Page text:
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Sterling v. Constantin

Dec 12, 1932
287 U.S. 378 (1932)


In Sterling, the Court affirmed the district court’s grant of an injunction against the Texas governor after he declared martial law in the absence of any discernible emergency.

Summary of this case from Int'l Refugee Assistance Project v. Trump



Nos. 11 and 453.

Argued November 15, 16, 1932. Decided December 12, 1932.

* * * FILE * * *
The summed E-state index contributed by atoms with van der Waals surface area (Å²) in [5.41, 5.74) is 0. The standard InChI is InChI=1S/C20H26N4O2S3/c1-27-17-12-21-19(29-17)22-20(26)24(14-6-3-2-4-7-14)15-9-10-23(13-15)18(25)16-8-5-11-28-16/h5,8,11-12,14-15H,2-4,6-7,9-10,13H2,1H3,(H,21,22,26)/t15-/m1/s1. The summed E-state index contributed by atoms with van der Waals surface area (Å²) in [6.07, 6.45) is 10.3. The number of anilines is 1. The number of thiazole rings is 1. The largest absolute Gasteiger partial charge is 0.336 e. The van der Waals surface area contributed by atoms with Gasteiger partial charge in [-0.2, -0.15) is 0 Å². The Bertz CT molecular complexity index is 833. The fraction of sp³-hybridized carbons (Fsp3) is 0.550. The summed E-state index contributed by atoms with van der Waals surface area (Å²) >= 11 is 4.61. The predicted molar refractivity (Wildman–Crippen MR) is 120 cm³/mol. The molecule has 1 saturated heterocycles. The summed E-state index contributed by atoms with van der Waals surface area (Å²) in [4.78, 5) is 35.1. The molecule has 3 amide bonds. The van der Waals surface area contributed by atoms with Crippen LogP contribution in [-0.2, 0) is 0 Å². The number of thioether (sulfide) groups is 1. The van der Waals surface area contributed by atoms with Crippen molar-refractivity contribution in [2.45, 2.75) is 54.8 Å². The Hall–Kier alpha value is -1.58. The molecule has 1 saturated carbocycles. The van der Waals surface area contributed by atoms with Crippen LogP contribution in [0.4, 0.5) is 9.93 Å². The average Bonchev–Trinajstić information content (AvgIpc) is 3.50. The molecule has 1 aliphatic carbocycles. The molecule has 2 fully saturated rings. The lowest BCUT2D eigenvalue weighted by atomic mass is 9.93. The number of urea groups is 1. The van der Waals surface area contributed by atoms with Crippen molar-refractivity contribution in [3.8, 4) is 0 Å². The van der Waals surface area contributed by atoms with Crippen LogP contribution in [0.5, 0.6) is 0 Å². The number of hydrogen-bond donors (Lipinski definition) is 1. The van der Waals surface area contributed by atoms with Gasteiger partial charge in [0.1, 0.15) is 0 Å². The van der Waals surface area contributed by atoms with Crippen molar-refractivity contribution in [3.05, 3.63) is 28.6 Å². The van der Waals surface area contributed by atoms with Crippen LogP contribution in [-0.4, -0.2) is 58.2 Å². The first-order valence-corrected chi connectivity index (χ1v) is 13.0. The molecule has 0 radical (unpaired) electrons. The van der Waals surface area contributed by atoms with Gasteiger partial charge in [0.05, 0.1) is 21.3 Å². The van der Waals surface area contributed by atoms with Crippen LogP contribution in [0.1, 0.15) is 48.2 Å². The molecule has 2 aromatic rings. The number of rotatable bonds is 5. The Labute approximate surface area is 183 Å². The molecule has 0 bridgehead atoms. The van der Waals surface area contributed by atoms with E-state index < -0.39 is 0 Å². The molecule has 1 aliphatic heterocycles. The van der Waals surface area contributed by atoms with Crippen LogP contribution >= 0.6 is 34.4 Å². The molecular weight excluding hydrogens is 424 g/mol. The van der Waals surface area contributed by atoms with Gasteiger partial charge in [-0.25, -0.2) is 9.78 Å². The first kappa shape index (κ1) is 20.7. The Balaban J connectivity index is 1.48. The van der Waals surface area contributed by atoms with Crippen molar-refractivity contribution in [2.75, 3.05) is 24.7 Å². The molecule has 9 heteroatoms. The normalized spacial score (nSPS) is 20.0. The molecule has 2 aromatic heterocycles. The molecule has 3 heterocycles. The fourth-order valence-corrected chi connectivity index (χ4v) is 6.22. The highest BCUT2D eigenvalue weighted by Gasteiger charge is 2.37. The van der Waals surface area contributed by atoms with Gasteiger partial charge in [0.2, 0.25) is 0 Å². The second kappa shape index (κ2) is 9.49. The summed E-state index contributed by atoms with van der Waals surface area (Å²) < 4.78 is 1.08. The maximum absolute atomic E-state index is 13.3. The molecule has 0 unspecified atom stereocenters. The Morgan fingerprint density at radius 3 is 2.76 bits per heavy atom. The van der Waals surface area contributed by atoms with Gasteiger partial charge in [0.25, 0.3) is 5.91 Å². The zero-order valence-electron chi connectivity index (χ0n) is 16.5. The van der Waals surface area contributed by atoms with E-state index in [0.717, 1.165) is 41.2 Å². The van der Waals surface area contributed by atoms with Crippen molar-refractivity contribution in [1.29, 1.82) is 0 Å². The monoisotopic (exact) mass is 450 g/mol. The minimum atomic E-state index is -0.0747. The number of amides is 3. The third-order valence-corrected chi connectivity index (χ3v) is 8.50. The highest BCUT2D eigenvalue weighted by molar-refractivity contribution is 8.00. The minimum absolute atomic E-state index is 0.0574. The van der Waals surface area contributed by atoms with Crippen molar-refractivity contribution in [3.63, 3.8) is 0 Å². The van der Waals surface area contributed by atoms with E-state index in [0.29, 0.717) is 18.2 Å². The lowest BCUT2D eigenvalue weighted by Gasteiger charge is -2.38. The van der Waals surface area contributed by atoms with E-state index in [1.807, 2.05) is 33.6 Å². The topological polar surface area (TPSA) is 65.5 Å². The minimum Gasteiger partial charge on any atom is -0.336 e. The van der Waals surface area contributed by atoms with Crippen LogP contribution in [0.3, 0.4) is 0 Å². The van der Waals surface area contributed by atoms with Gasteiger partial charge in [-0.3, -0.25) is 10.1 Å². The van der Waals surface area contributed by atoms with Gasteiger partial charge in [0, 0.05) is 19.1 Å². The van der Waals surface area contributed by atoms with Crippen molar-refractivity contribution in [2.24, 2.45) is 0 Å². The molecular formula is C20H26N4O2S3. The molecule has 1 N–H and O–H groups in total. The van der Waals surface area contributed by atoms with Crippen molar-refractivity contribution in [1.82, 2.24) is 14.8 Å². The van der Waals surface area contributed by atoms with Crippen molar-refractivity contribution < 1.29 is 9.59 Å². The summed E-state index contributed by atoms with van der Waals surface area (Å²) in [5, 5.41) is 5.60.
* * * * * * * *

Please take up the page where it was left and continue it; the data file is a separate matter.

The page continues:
1. The Governor of a State is subject to the process of the federal courts for the relief of private persons when by his acts under color of state authority he invades rights secured to them by the Federal Constitution. P. 393. 2. The suit is not a suit against the State. Id. 3. In a suit to restrain a state official from violating federal constitutional rights by action under color of state law, the fact that it may appear that he exceeded his authority under that law does not deprive the District Court of jurisdiction. Id. 4. In a suit to restrain a state official from invading property rights under color of state constitutional and statutory provisions, where the validity of such provisions, if construed to authorize the acts complained of, is challenged by the plaintiff under the Federal Constitution, the application for an injunction is properly heard by the District Court of three judges. P. 393. 5. In such a case, the jurisdiction of the three judge District Court, and of this Court on appeal from a decree of injunction, extends to every question involved, whether of state or of federal law, and enables the court to rest its judgment on the decision of such of the questions as in its opinion effectively dispose of the case. P. 393. 6. Whether or not the constitution and laws of Texas purport to authorize the acts of the Governor complained of in this case, is not decided. In disposing of the federal question, such authority is assumed to have existed. P. 394. 7. The right of a lessee of oil land to extract oil pursuant to his lease, subject to reasonable regulation by the State in the exercise of its power to prevent unnecessary loss, destruction and waste, is protected by the due process clause of the Fourteenth Amendment. P. 396. 8. The existence of facts justifying an exertion of military power by the Governor of a State is subject to judicial inquiry when there is a substantial showing that such exertion has overridden private rights secured by the Federal Constitution. P. 398. 9. The Governor of Texas proclaimed "martial law" over several oil-producing counties of the State, declaring that insurrection and riot beyond civil control existed there, due to wasteful production of oil by some of the operators in defiance of the state conservation law and to violent public feeling thereby excited. After shutting down all of the wells by military force, he permitted the state commission that administers the conservation law to fix the limit of production, and production was resumed accordingly; but when some of the operators, the plaintiffs in this case, objecting to that limit as infringing their property rights under the Fourteenth Amendment, obtained a restraining order in a suit against the commission in the federal court, he took military control of all of the wells and restricted production still further. Held: (1) The question whether an exigency existed justifying such interference with the plaintiffs' rights was not settled exclusively by the Governor's acts and declarations but was subject to judicial inquiry and determination. Pp. 398-403. (2) The facts of the situation (set forth in the opinion) show no such exigency, and the interference was properly enjoined. Id. 10. The fact that a violation of private rights by a state Governor is attributable to a military order does not limit the relief to proceedings calling him to account after the passing of the alleged emergency on which he claims to have acted; an injunction will be granted if essential for protection of the injured party. P. 403. 11. The general language of an opinion must be taken in connection with the point actually decided, — referring to Moyer v. Peabody, 212 U.S. 78. P. 400. 12. Appeal from an order granting an interlocutory injunction will be dismissed when there is also an appeal from a final decree making the injunction permanent. P. 386. No. 11 dismissed; No. 453 affirmed.